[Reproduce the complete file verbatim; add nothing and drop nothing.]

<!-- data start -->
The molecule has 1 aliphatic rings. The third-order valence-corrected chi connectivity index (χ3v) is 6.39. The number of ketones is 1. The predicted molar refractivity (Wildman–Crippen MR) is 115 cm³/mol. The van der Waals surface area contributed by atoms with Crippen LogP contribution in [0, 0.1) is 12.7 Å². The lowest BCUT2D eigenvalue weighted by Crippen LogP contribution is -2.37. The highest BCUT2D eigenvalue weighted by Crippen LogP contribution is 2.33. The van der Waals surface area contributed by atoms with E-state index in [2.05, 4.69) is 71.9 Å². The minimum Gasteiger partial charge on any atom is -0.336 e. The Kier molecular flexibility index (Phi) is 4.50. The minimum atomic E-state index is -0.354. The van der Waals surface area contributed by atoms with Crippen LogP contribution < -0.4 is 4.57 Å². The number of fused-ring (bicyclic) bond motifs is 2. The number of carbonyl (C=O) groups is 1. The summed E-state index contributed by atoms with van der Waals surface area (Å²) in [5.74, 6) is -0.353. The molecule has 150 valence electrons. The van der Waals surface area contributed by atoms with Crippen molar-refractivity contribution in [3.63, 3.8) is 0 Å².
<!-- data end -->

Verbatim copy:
The molecule has 1 aliphatic rings. The third-order valence-corrected chi connectivity index (χ3v) is 6.39. The number of ketones is 1. The predicted molar refractivity (Wildman–Crippen MR) is 115 cm³/mol. The van der Waals surface area contributed by atoms with Crippen LogP contribution in [0, 0.1) is 12.7 Å². The lowest BCUT2D eigenvalue weighted by Crippen LogP contribution is -2.37. The highest BCUT2D eigenvalue weighted by Crippen LogP contribution is 2.33. The van der Waals surface area contributed by atoms with E-state index in [2.05, 4.69) is 71.9 Å². The minimum Gasteiger partial charge on any atom is -0.336 e. The Kier molecular flexibility index (Phi) is 4.50. The minimum atomic E-state index is -0.354. The van der Waals surface area contributed by atoms with Crippen LogP contribution < -0.4 is 4.57 Å². The number of fused-ring (bicyclic) bond motifs is 2. The number of carbonyl (C=O) groups is 1. The summed E-state index contributed by atoms with van der Waals surface area (Å²) in [5.74, 6) is -0.353. The molecule has 150 valence electrons. The van der Waals surface area contributed by atoms with Crippen molar-refractivity contribution in [3.63, 3.8) is 0 Å².